• Is it because you have more entities in one country and are trying to reduce this to just one to decrease the cost of compliance?
  • Is it because the operations have changed, and you don’t need a limited liability company or stock company anymore?
  • Is it because you are reconsidering the way in which you operate in certain countries? For example, maybe you no longer need to have an entity at all, because you can use an Employer of Record (EoR) in order to have people working for the business in different countries.

2. Define the end state

Once the purpose is clarified, you should define what the end state is and what the organization chart should look like at the end of the exercise.

For example, a business may have four entities and wants to reduce it to just two, or it has a limited liability company in a country and just wants to have a representative office.

3. Understand the liquidation process

From here, you should look to understand what the liquidation process is, as the process has different components.

From a legal component, you need to understand the entity closure process. This involves identifying the authorities that require notification and determining if there is a need to give notice to current suppliers.

It’s important to have this strong understanding of the legal process, as it can reveal whether you need to appoint an authorized liquidator to take care of this step for you.

4. Consider tax components

It’s important for companies to understand whether tax audit is required. In some countries, you cannot simply liquidate. Instead, a tax authority needs to check the accounts beforehand to verify the company can proceed with the liquidation process.

A business may also need to consider if it needs a certificate of good standing from a tax perspective – if you need this certificate, you need to settle any outstanding tax liabilities.

5. Establish timelines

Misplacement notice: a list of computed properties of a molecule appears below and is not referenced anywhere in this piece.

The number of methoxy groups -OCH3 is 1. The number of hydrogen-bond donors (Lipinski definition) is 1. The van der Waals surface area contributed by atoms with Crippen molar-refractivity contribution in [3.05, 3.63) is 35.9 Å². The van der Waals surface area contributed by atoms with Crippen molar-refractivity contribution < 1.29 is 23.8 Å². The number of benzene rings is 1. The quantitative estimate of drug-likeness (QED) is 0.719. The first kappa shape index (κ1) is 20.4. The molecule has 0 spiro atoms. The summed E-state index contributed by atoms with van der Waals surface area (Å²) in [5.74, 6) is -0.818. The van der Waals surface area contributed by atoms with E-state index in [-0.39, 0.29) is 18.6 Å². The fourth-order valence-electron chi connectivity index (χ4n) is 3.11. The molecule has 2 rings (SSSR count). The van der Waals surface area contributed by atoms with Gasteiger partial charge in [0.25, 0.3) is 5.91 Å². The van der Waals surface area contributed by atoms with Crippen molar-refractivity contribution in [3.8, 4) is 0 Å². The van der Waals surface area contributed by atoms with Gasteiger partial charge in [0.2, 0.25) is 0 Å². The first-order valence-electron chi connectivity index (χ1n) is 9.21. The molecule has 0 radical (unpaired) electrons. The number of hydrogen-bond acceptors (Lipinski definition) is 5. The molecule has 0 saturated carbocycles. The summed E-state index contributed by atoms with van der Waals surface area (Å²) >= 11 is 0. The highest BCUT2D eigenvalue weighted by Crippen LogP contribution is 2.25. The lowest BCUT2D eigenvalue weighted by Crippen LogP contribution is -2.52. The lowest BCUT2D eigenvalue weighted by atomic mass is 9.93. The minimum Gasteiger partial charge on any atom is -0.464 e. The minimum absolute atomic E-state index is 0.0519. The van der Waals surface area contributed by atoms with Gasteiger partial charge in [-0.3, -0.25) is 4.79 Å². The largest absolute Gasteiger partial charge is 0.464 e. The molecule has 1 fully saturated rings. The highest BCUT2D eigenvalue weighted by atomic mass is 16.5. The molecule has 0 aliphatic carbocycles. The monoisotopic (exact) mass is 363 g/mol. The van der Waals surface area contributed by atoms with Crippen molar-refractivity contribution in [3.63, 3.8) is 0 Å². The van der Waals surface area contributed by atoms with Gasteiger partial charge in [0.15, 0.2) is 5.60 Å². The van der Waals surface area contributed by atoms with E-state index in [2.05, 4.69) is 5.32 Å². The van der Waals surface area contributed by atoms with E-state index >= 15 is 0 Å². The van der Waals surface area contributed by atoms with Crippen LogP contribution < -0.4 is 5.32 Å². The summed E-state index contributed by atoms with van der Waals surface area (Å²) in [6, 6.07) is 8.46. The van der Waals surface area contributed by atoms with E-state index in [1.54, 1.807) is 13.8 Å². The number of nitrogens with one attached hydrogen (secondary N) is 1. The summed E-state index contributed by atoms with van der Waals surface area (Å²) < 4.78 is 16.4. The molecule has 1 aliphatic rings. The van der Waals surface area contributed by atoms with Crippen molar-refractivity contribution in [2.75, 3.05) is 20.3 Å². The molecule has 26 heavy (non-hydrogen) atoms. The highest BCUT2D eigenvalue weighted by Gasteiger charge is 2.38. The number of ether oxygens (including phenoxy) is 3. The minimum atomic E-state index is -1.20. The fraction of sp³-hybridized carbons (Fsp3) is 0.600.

There has to be an understanding of timelines, and there’s a need to establish a budget and plan of execution once the business processes the decisions.

6. Perform health checks

Depending on what the process is going to be and how deeply the tax authorities need to check the entity, the next step is to do a health check of the entity to understand the status from a compliance perspective. For example, companies need to verify all accounting filings and corporate records are up to date.

Before a business can move into any kind of proceedings, it’s important to do what is necessary to correct anything that is not up to date or inaccurate.

7. Understand dependencies and risks

When liquidating an entity, it may be that some employees need to leave as a result, and so businesses need to understand if the employees act as legal representatives or directors and if there is any exposure from this perspective, as before an entity can go into liquidation, it may be that it would like to replace the legal representatives or directors to have a smoother process.

If a business is not liquidating and is instead continuing into different jurisdictions, it needs to understand what the requirements are for that specific jurisdiction and whether it needs a local legal representative, and it must perform all the necessary steps to be able to continue into a different province or territory.

How can HSP help with legal entity rationalization?

HSP helps by describing the process, advising on what the best steps are for liquidation or transforming an entity in different countries, as well as informing on how best to handle changing business formats.

We can perform health checks, look into the existing entities and inform the customers about where they are currently and what corrective actions they need to take to get to the point where they can make the desired changes.

Additionally, we can perform all administrative tasks related to liquidation or company transformation.

HSP also helps customers with potential partners they can work with and puts a project manager in place so they can carry them through the steps, like the planning stage. We act as coordinators, bringing all the loose ends together and ensuring the right sequence of steps.

To find out more about how HSP can help you with legal entity rationalization, or to learn more about our other global business expansion services, please get in touch with us today.